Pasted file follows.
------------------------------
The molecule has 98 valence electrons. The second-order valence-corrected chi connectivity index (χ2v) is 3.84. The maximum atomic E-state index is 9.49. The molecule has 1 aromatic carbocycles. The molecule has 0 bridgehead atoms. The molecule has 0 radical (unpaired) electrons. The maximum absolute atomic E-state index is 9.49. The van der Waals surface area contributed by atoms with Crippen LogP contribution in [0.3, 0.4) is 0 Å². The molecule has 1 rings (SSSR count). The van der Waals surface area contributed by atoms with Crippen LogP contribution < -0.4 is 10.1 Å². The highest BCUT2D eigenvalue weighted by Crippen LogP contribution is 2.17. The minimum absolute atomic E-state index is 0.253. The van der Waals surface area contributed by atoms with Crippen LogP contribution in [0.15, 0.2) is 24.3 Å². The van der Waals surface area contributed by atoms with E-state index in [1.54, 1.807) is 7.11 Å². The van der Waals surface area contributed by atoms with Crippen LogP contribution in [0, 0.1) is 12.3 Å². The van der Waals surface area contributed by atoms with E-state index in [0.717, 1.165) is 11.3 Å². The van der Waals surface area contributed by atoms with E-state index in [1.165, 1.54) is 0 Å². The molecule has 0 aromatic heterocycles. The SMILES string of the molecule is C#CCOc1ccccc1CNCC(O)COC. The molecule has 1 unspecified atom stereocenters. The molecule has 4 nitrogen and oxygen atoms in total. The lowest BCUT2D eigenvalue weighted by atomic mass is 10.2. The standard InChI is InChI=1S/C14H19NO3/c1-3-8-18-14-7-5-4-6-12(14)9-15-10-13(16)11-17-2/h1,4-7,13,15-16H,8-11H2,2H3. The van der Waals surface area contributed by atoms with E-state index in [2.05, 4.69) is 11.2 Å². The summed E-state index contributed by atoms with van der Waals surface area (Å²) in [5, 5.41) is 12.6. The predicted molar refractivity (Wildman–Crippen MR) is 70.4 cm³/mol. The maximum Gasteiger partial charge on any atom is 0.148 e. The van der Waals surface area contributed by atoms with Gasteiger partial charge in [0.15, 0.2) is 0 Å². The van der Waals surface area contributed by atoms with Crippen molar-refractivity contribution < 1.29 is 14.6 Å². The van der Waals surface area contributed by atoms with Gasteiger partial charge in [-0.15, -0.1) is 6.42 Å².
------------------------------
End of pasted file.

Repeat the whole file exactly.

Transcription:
The molecule has 98 valence electrons. The second-order valence-corrected chi connectivity index (χ2v) is 3.84. The maximum atomic E-state index is 9.49. The molecule has 1 aromatic carbocycles. The molecule has 0 bridgehead atoms. The molecule has 0 radical (unpaired) electrons. The maximum absolute atomic E-state index is 9.49. The van der Waals surface area contributed by atoms with Crippen LogP contribution in [0.3, 0.4) is 0 Å². The molecule has 1 rings (SSSR count). The van der Waals surface area contributed by atoms with Crippen LogP contribution < -0.4 is 10.1 Å². The highest BCUT2D eigenvalue weighted by Crippen LogP contribution is 2.17. The minimum absolute atomic E-state index is 0.253. The van der Waals surface area contributed by atoms with Crippen LogP contribution in [0.15, 0.2) is 24.3 Å². The van der Waals surface area contributed by atoms with E-state index in [1.54, 1.807) is 7.11 Å². The van der Waals surface area contributed by atoms with Crippen LogP contribution in [0, 0.1) is 12.3 Å². The van der Waals surface area contributed by atoms with E-state index in [0.717, 1.165) is 11.3 Å². The van der Waals surface area contributed by atoms with E-state index in [1.165, 1.54) is 0 Å². The molecule has 0 aromatic heterocycles. The SMILES string of the molecule is C#CCOc1ccccc1CNCC(O)COC. The molecule has 1 unspecified atom stereocenters. The molecule has 4 nitrogen and oxygen atoms in total. The lowest BCUT2D eigenvalue weighted by atomic mass is 10.2. The standard InChI is InChI=1S/C14H19NO3/c1-3-8-18-14-7-5-4-6-12(14)9-15-10-13(16)11-17-2/h1,4-7,13,15-16H,8-11H2,2H3. The van der Waals surface area contributed by atoms with E-state index in [2.05, 4.69) is 11.2 Å². The summed E-state index contributed by atoms with van der Waals surface area (Å²) in [5, 5.41) is 12.6. The predicted molar refractivity (Wildman–Crippen MR) is 70.4 cm³/mol. The maximum Gasteiger partial charge on any atom is 0.148 e. The van der Waals surface area contributed by atoms with Gasteiger partial charge in [0.15, 0.2) is 0 Å². The van der Waals surface area contributed by atoms with Crippen molar-refractivity contribution < 1.29 is 14.6 Å². The van der Waals surface area contributed by atoms with Gasteiger partial charge in [-0.15, -0.1) is 6.42 Å².